The heinous conduct described at trial was not the product of Vanderbilt's culture. On the contrary, such conduct is the very opposite of the values Vanderbilt stands for and our students hold dear. We abhor sexual misconduct, and we subject every student to the same standards.

Yet we must acknowledge that sexual assaults occur on college campuses across the country, and that Vanderbilt is no exception. But Vanderbilt can make a difference, and we must make a difference, because the consequences of sexual violence—shattered dreams and shattered lives—are intolerable.

As your Chancellor, I am personally committed to ending sexual misconduct at Vanderbilt, giving victims the support and assistance they need and sanctioning those found responsible. To end sexual misconduct at Vanderbilt we must all commit ourselves every day to our values, including respecting and caring for one another and holding accountable those who violate our standards. The university has taken numerous concrete steps to address sexual misconduct, including updating the university's policy against Sexual Misconduct and Other Forms of Power-Based Personal Violence; requiring all incoming students to complete PETSA and Alcohol.Edu training; making sure students and responsible employees know how and to whom to report sexual misconduct incidents; encouraging all members of our community to participate in the Green Dot bystander intervention program; opening a new Project Safe Center; and adding to our staff of prevention educators and victim resource specialists. We will administer a new campus climate survey this spring. And we will continue our comprehensive ongoing efforts to raise awareness of the importance of every student intervening when another student is at risk or in distress.

We can all commit to this never happening again, but ending sexual misconduct requires more. It requires commitment to our core principles, which demand that sexual harassment and sexual assault will never be ignored or downplayed or get lost in a bureaucracy. We must individually and collectively create a culture of transparency, support and cooperation.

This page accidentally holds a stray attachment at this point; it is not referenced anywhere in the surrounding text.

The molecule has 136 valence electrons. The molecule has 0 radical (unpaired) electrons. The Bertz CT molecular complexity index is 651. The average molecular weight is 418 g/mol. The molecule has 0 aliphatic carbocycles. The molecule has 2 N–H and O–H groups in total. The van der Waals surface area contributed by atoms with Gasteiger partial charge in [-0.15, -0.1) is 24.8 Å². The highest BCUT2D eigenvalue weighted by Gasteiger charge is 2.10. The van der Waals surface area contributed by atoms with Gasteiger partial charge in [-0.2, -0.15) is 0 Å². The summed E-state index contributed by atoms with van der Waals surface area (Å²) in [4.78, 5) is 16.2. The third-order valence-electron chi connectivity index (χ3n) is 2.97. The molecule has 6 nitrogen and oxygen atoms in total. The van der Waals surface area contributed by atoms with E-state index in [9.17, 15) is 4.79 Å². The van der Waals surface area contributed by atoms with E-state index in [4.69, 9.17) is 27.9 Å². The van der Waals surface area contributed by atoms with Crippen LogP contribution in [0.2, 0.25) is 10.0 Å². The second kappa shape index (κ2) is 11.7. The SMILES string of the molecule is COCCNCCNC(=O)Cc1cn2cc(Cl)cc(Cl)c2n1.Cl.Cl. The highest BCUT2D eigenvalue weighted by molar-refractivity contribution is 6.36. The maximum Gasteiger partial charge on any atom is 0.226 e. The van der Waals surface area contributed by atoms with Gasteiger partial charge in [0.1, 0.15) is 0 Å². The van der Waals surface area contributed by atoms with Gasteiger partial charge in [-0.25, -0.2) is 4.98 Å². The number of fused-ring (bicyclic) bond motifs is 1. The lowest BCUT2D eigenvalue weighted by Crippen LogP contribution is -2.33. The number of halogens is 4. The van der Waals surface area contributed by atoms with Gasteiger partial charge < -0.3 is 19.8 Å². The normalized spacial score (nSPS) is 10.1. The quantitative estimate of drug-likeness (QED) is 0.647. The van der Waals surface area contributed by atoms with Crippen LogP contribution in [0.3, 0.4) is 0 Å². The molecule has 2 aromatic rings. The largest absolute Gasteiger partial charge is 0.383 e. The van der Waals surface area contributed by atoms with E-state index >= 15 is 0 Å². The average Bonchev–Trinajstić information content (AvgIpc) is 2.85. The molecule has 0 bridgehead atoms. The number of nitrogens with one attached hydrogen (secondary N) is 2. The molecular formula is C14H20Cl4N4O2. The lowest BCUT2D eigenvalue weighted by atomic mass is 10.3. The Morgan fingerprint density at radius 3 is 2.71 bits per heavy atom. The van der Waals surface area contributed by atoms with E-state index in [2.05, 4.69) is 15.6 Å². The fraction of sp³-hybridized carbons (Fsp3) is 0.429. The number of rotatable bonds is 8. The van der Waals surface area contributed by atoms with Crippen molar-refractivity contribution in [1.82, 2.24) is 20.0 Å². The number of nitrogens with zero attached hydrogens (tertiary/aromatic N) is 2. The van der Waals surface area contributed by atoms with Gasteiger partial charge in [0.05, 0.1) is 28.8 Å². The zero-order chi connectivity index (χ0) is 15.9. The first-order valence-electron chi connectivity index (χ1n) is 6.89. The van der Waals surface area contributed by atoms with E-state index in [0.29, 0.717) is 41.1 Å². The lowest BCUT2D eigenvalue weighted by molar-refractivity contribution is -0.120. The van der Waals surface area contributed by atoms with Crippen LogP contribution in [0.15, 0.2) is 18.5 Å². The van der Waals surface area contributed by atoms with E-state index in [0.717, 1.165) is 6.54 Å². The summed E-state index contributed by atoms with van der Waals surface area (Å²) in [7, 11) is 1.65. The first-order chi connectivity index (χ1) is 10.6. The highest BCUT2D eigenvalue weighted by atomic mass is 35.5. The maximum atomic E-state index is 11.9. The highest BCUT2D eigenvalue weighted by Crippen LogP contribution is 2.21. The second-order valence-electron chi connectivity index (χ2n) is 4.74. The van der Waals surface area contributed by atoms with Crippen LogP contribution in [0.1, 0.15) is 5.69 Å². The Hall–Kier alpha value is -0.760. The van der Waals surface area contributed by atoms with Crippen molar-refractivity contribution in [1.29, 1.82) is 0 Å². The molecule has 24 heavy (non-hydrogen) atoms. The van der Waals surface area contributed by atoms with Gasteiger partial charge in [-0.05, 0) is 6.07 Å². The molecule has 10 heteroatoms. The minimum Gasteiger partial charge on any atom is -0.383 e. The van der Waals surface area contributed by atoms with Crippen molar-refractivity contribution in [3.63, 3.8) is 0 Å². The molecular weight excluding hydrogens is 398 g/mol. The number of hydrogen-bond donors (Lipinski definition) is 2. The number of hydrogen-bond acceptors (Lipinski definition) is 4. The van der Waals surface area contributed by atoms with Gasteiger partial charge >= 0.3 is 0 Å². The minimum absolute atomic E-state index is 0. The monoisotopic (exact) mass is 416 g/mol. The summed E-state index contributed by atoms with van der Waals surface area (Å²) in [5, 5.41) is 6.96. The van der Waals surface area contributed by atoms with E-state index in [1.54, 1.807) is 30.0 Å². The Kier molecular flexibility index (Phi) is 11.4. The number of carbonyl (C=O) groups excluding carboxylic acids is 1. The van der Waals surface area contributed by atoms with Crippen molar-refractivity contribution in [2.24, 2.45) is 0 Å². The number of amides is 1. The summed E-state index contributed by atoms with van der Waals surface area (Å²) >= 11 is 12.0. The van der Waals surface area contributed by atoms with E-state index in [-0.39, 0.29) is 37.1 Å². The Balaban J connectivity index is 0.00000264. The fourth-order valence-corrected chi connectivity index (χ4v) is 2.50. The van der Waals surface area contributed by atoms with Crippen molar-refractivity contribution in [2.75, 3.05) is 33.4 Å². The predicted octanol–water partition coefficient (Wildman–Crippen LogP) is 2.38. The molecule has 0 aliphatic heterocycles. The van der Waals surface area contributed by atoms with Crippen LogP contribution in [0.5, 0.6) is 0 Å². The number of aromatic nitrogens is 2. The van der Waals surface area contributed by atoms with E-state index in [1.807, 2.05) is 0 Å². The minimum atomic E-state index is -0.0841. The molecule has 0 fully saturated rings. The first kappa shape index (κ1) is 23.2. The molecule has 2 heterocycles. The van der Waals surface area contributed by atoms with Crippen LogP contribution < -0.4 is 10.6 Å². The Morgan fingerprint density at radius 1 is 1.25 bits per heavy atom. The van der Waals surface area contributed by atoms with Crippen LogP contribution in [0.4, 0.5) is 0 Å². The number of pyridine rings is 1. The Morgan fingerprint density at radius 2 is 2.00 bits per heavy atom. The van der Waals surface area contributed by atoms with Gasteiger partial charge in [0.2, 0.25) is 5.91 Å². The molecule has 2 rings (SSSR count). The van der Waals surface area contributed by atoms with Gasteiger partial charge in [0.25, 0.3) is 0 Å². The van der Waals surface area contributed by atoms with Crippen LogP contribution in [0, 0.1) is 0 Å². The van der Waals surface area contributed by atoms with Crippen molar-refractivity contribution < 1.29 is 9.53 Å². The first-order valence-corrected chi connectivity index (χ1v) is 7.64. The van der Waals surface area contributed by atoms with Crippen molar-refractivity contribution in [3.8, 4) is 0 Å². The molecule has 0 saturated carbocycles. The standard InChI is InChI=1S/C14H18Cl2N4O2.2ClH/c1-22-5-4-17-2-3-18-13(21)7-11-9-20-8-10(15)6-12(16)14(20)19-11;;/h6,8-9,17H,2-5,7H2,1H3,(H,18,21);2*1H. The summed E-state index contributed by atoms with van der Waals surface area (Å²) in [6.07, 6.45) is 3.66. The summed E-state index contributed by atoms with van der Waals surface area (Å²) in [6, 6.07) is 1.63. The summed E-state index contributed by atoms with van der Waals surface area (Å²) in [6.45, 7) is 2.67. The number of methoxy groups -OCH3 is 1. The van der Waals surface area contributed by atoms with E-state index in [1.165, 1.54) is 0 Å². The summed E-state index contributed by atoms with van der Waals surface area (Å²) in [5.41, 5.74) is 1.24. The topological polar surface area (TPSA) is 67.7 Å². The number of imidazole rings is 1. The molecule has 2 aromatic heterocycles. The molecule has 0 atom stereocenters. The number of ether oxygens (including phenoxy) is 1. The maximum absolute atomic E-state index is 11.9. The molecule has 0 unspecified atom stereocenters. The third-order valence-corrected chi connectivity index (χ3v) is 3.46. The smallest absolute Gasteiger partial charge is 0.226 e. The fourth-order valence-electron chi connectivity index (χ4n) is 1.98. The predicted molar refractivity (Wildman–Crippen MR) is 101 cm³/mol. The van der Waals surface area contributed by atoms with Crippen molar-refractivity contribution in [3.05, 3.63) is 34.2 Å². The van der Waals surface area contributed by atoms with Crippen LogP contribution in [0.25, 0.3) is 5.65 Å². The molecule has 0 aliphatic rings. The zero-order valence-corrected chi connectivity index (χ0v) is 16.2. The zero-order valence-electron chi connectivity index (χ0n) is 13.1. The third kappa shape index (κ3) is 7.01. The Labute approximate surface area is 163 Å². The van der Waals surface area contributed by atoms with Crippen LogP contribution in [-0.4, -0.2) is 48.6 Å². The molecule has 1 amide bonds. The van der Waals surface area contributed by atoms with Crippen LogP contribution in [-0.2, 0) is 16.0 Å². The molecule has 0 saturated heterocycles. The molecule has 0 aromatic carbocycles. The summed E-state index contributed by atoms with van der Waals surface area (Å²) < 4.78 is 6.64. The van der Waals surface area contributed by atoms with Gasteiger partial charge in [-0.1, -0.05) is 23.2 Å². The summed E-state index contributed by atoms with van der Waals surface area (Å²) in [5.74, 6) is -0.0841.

The university's response to this tragic incident demonstrates our commitment to these principles. When the university reviewed surveillance video that raised suspicions about the actions of certain students, we immediately commenced an investigation and promptly reported our concerns to the Nashville police. We have worked closely with the Davidson County District Attorney's Office ever since. Not for a second did anyone consider sweeping the incident under the rug or according special treatment to our student-athletes. Indeed, if not for actions taken by Vanderbilt, the incident may never have been discovered and the defendants never prosecuted.

I will not be satisfied until campus sexual assaults are a thing of the past. And I want Vanderbilt to be at the forefront of that effort. I have therefore authorized Project Safe to augment its educational and prevention programs and victim support. Please visit the Project Safe Center or click on the Project Safe website to learn more. I encourage every member of the Vanderbilt community to get involved with Green Dot at Vanderbilt. Attend an upcoming Green Dot training session, the next of which is Feb. 20, or click on the Green Dot website to request information about bystander intervention. Make a personal commitment to stand up, not stand by, when you or another member of our community is at risk.

We come to Vanderbilt to be part of a community of exceptional individuals who learn from, support and take care of one another. We must never forget this. I am deeply troubled that some students who knew or should have known about the incident that led to this week's convictions failed to take any positive action. This is not the culture at Vanderbilt, and it must never be repeated.

I urge anyone who has been a victim of sexual misconduct, or who knows a victim, to contact the Equal Opportunity, Affirmative Action & Disability Services department, whose director, Anita Jenious, is Vanderbilt's Title IX coordinator. EAD investigates sexual misconduct reports, coordinates interim services for students who need them and determines responsibility for violations of the university's Sexual Misconduct policy. Whether the incident occurred yesterday, last week or last year, let EAD know so it can take action.

Above all, I ask each and every student to contribute the best of yourselves to our Vanderbilt community. Vanderbilt must and will play a leadership role in ending sexual misconduct. But it is only by coming together as a community that we can effect the deep and lasting change that this moment demands.